Also targeting that value-seeker shopper in September is Express Blow Out, the less aggressive sister to Keratin Complex Smoothing Therapy, the $350 service designed to last about three to four months. Express costs about $100, and lasts, according to its founders, from four to six weeks. It’s being pitched as the answer to the woman who simply couldn’t spend $350 for a treatment.
“We needed a faster service for the salons that can be performed in a lunch hour. The original needs a two- to three-hour window. We needed another service that was quicker and had a lower price point,” said Lindsay Solomon, vice president of marketing for the firm, founded by hairstylist and salon owner Peter Coppola. “The Express needs less product and utilizes a different silicone so it costs less for the salon, so they can charge less.”
The kicker, said Lisa Lauria, director of marketing for Keratin Complex, is that hair can be washed as soon as eight hours after the treatment is applied, unlike the original, which requires a three-day wait period before washing.
Dror Kraft, a stylist at Pierre Michel Salon, has tested Express and said he finds it to be a great add-on for clients who are looking to stretch out their Keratin Complex Smoothing Therapy. The chance to lure new customers, he added, is a huge opportunity for stylists.
“For someone who has had nothing [before] but wants to take the edge off [her frizz], it works really nice. I think it shows people a lower price range for what their hair could possibly look like [with the more expensive treatment.] It won’t have the same effect, but the fact that it doesn’t last that long will make [the more expensive treatment] look more enticing,” said Kraft, who is a certified Brazilian Blowout specialist, adding that “no one wants to spend $350 all the time.”
Several salon retail lines are addressing the lower-priced keratin craze, too, all at accessible prices. There’s Rusk, with its Deepshine Smooth Keratin Care line, a range of sodium chloride-free, color-safe formulas for chemically and color-treated hair. Formulated with natural keratin, the line includes a Smoothing Shampoo, a Smoothing Conditioner and a Deep-Penetrating Treatment. Items sell for $15 apiece. And, from blow-dry experts Blow, the New York Blow Dry Bar, comes Ready Set Blow, an express blow-dry lotion that uses heat-conducting polymers to shape styles and accelerate blow-dry time. Ready Set Blow is available for $21 in its two Manhattan flagships and Ulta stores nationwide.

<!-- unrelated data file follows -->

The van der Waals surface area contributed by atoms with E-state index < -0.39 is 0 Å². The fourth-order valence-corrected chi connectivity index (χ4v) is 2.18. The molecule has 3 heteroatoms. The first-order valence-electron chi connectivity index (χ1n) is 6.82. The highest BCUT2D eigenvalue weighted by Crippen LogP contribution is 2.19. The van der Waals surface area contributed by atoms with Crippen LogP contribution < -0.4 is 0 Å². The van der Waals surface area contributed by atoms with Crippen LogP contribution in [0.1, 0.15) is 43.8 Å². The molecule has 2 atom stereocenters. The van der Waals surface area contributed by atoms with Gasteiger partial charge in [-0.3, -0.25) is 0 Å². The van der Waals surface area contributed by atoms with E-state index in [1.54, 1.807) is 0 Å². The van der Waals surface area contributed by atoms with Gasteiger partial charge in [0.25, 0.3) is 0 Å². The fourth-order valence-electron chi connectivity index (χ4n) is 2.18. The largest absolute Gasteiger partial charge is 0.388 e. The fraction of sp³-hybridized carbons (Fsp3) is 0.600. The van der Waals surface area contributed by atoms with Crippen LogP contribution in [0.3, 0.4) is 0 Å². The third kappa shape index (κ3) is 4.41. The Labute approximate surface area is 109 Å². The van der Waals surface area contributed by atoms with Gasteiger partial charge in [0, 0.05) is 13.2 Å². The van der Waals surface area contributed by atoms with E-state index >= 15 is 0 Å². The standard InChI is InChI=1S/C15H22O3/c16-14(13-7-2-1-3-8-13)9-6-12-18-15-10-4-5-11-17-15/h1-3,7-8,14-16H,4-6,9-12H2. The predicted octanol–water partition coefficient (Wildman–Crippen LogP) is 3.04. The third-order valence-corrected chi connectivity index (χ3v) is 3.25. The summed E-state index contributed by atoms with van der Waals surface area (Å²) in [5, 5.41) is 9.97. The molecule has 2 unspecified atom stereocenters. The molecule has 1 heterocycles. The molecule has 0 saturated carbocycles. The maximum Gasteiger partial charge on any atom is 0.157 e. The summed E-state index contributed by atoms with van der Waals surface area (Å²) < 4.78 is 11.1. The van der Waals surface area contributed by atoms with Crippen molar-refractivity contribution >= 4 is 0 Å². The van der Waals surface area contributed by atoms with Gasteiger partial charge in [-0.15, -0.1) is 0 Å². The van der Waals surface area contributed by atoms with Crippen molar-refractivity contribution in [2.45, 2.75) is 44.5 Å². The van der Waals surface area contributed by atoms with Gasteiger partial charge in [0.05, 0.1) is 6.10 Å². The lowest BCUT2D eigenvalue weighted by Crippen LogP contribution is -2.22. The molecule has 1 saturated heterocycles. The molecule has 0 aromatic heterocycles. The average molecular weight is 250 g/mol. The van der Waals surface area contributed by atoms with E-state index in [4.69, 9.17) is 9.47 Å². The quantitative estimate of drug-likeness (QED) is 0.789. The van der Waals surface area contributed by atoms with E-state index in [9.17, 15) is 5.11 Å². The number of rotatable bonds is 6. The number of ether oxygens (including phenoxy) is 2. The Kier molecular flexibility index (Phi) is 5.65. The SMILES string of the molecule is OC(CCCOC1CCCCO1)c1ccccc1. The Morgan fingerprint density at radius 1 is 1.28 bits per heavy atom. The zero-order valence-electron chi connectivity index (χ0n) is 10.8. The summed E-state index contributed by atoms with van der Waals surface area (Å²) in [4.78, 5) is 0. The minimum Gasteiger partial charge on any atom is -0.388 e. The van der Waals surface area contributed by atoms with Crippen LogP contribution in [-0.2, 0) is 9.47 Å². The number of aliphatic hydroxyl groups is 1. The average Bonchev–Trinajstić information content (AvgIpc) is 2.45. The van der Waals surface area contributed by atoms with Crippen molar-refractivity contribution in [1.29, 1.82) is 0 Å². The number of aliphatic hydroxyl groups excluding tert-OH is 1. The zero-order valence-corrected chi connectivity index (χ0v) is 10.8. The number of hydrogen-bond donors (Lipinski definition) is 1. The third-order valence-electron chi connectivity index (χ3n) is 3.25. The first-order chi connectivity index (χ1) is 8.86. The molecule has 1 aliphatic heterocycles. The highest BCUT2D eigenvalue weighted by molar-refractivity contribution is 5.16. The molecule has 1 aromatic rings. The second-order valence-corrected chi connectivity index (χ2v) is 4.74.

And the mass market’s trendsetters are also jumping on the keratin and smooth blow-dry look, including Garnier Fructis and Sally Hershberger. In July, Garnier Fructis launched Sleek & Shine Blow Dry Perfector, a two-step smoothing kit designed to last up to seven shampoos. The system, which takes about 25 minutes to complete, costs $11.99. Hershberger marks the first-to-mass supplier with a keratin item. Super Keratin Spray, a light, leave-in remedy designed for a soft, smooth, frizz-free look, will sell for $12.50 in Ulta and select Duane Reade and Ricky’s NYC locations, and is meant to be sprayed on dry or damp hair, combed through from root to tip, and then styled.